The 8 by 11 metre map shows everything from hydroelectricity facilities, to crude oil and natural gas pipelines, including coal, biomass, nuclear, and wind. Education Programs Coordinator Sara Black says bringing the map to school is all about promoting energy literacy.
“We want students to be aware of what energy is, recognize it, understand it, communicate with other people in common language, and make their own critical conclusions and future decisions.”
The teaching tool can be used for students in kindergarten up to grade 12, and is available on loan to schools across Canada for free along with props and lesson plans. While technology has taken on an important role in the classroom, Black argues that the tactile learning approach the map uses is still very important to learning.
Black has about half an hour with each class today, and tailors the activities to each age group. For instance, the grade five and six students were asked to place cards showing different types of energy in the areas on the map that they’re produced, while younger children focused on relating the energy they produce by jumping up and down to the energy Canada produces.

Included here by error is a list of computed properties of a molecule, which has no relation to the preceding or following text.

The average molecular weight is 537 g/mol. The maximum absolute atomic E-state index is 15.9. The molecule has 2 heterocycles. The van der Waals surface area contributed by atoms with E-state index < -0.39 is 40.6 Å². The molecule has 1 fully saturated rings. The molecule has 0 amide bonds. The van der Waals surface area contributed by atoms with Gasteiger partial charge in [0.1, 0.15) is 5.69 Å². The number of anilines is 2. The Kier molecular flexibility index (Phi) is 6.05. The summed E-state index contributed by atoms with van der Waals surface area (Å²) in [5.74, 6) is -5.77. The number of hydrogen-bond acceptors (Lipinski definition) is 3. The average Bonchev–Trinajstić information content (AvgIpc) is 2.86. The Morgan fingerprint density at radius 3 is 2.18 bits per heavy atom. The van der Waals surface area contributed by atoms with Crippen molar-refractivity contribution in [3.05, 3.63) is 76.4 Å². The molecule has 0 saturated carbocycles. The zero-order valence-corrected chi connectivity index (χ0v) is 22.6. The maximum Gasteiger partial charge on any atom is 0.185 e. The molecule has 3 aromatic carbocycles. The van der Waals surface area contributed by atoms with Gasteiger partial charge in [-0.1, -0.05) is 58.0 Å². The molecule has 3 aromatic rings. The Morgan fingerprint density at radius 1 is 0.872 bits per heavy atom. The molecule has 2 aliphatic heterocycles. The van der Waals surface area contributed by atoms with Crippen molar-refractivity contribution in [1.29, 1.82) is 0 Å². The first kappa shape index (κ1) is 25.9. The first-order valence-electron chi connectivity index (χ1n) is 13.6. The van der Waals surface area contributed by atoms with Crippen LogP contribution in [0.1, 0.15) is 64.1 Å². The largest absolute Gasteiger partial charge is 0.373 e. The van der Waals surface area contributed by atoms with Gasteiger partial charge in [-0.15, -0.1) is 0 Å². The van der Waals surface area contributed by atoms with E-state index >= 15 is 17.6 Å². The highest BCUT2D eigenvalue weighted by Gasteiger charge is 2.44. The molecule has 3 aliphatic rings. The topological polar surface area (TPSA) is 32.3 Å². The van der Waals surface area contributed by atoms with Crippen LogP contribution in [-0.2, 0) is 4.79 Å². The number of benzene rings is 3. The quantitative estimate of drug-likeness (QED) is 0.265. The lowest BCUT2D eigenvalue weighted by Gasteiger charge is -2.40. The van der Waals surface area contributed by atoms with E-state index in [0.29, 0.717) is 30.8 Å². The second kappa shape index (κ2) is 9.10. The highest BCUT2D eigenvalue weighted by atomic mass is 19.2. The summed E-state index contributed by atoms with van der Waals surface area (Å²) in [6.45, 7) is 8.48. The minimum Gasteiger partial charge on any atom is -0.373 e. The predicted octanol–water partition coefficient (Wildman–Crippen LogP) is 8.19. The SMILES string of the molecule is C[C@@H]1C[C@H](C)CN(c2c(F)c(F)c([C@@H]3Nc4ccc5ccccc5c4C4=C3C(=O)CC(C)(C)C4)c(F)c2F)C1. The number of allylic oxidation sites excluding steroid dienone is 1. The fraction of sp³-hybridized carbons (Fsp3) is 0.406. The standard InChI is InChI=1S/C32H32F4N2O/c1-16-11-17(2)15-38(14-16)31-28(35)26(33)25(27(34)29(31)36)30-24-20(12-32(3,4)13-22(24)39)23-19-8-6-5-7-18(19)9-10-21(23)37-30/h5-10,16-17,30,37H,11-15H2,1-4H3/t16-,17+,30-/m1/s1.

“This particular story promote geo literacy from an energy perspective,” Black explains, “looking at where we’re from, what energy’s produced there, and comparing it with the rest of the nation.”
Parents and the rest of the community will have a chance to check out the map during an open house at Duncan Cran tonight from 6 to 8 p.m.